GREG WILPERT: And so how has the U.S. contributed to these changes, and what goals would you say is the U.S. pursuing in the area?
MARK WEISBROT: Well, I think the U.S. has contributed in so many ways it would take an hour at least to summarize just some of this history. But I think the U.S. has been involved in, in most of these countries in various ways. Obviously in Venezuela they've been involved since the coup in 2002, and they tried to overthrow the government and tried to help people topple the government on several occasions there. In Brazil they supported the coup against Dilma, the parliamentary coup. So they didn't do that strongly, but they sent enough signals, for example, I've mentioned this before on this show, right as the House was voting to impeach Dilma without actually presenting a crime that she committed, the head of the Foreign Relations Committee from the Senate came and met with the number three official from the U.S. State Department, Tom Shannon. And then of course in August of that year, the Secretary of State John Kerry went down there and had a press conference with the Acting Foreign Minister Jose Serra. And they, of course, talked about how great relations with the U.S. were going to be before Dilma was actually removed from office. So these were ways of endorsing the coup.
And of course, the Department of Justice contributed to , the FBI, the Department of Justice contributed to the investigation that was instrumental in imprisoning Lula. Now, what they did in that investigation we don't know exactly, but we do know enough about it to know that it wasn't a neutral investigation. That is, the investigation did end up decapitating the Workers' Party for now, first helping get rid of Dilma, but more importantly, or more substantially, in terms of its contribution, they they helped put Lula in prison and prevent him from running for office.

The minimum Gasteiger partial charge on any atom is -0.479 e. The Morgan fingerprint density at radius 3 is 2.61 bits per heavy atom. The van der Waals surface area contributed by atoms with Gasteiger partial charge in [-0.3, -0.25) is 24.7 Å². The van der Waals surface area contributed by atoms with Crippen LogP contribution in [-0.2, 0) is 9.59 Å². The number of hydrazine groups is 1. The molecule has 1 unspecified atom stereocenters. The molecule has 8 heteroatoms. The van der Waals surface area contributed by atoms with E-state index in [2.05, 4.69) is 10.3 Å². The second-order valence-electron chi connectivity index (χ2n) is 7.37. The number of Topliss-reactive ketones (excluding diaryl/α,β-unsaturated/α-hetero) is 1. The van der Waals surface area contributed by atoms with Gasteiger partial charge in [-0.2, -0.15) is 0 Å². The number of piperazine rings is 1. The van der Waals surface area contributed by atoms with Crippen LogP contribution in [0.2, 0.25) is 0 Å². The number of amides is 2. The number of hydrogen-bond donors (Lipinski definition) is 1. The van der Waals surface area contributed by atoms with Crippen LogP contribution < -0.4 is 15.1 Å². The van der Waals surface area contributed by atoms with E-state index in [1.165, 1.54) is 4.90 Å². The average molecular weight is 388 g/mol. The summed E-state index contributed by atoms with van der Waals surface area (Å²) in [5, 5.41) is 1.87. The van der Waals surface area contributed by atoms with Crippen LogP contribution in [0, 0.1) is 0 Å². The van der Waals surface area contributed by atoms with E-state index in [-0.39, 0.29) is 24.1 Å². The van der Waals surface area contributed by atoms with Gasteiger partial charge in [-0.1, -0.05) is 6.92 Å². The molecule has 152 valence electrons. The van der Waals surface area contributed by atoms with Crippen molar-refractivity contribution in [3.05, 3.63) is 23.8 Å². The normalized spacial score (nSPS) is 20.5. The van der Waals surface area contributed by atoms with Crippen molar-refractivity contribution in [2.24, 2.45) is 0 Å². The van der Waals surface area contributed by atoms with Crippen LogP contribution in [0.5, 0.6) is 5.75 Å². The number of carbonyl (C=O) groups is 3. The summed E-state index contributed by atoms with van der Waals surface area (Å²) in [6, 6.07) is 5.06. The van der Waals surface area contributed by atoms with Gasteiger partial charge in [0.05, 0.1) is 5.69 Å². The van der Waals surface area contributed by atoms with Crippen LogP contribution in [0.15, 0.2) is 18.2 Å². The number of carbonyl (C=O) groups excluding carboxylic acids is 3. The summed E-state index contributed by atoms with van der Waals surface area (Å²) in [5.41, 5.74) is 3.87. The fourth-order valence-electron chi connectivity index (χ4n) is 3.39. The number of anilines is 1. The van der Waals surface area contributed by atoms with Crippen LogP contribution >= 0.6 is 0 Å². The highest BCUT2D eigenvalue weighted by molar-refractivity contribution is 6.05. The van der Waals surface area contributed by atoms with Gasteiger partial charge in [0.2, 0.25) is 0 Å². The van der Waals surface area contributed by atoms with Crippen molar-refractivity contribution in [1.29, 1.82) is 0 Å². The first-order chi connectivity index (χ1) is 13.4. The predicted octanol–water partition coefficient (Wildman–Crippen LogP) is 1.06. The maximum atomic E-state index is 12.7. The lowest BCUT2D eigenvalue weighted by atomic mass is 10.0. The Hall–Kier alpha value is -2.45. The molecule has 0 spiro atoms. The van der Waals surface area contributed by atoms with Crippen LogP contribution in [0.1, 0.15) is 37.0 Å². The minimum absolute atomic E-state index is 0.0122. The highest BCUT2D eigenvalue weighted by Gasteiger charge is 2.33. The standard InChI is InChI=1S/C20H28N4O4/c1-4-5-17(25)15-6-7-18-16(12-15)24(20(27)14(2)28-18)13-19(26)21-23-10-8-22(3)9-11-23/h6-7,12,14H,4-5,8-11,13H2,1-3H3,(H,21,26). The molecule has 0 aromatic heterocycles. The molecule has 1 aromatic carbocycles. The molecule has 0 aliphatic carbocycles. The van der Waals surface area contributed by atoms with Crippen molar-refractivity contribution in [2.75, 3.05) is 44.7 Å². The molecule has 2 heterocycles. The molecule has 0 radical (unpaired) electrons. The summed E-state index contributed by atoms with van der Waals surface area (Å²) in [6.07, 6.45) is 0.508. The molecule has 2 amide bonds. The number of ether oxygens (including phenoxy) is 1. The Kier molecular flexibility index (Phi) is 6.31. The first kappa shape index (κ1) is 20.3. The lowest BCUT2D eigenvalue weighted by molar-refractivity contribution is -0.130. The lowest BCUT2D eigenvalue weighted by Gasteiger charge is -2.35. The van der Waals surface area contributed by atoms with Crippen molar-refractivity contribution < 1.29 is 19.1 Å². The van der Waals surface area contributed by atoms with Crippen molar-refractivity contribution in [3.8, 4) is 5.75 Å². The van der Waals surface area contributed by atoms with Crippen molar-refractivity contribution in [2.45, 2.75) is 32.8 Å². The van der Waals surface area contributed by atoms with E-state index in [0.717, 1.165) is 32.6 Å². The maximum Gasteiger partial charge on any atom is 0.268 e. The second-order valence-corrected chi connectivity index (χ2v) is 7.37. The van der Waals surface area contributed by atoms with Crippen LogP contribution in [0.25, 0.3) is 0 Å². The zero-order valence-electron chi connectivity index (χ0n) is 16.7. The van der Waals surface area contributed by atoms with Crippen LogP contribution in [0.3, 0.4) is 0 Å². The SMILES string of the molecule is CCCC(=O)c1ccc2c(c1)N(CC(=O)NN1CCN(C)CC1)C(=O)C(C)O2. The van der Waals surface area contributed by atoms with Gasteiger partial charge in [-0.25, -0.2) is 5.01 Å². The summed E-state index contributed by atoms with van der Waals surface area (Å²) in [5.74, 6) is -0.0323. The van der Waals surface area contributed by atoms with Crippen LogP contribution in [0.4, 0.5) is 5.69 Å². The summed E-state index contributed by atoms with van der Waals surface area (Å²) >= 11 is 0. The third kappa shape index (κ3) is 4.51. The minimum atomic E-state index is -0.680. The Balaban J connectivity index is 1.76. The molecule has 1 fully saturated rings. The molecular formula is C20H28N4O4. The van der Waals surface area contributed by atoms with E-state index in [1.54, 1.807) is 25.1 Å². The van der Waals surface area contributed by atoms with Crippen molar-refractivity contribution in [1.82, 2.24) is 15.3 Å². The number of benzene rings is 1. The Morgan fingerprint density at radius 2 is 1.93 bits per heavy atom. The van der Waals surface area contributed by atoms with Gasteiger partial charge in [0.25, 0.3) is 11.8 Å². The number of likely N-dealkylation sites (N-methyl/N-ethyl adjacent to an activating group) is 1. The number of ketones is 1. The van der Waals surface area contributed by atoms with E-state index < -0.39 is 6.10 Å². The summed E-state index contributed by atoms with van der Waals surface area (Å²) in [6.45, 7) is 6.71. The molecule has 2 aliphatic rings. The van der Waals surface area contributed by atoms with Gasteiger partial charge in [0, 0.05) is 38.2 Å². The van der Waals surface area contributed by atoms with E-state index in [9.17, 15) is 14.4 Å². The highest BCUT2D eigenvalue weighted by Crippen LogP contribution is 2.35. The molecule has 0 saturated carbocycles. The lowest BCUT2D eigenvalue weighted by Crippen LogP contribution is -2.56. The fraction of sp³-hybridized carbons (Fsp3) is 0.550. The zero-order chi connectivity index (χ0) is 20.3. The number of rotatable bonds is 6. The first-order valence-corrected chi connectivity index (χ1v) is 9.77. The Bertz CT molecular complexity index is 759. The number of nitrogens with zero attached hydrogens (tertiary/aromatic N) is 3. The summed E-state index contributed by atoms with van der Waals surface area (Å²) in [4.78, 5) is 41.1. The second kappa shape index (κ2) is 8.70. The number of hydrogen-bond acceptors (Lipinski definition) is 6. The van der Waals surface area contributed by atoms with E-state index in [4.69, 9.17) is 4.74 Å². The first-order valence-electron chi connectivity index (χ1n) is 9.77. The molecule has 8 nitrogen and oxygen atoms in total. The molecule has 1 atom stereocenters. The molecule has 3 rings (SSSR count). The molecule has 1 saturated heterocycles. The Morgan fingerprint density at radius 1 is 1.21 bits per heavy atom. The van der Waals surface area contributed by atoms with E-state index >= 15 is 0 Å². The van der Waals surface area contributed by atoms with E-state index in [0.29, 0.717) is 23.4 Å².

And in other countries, in Paraguay, the U.S. helped in the consolidation of that parliamentary coup by organizing within the Organization of American States. In Honduras is probably the biggest role that the U.S. has played, both in consolidating the military coup in 2009, Hillary Clinton acknowledged her role in making sure that President Zelaya, the democratically elected president, would not return to office, and then more recently in November they helped consolidate the results of an election which pretty much all observers regarded as stolen.
Those are just a few of the examples. I mean, I guess I didn't even mention Argentina, where other branches of government were involved as well as the executive, but the executive cut off lending from multilateral development banks such as the Inter-American Development Bank, and tried to block loans at the World Bank, as well. And they restored everything as soon as the right-wing government was elected. And then there was Judge Griesa in New York, who took all of Argentina's, over 90 percent of Argentina's creditors, hostage in order to squeeze them so that the government would pay off the vulture funds. And this was very political, because he also lifted the injunction as soon as you had the right-wing government.
And I think this is very important, because obviously it's not necessarily a conspiracy of all these branches of government. The legislative branch was involved in this as well, in the United States. But they all have the same mindset, and they're all trying to get rid of these left governments, and they had a massive contribution. I mean, Argentina, that did contribute to the downfall of Cristina Kirchner. It contributed to balance of payments problems that they had there. So this was important, and it's totally ignored here in the United States.
GREG WILPERT: And then why was it ignored in the United States? I mean, what is it about U.S. media coverage, and why is there so little coverage of U.S. role and Latin America?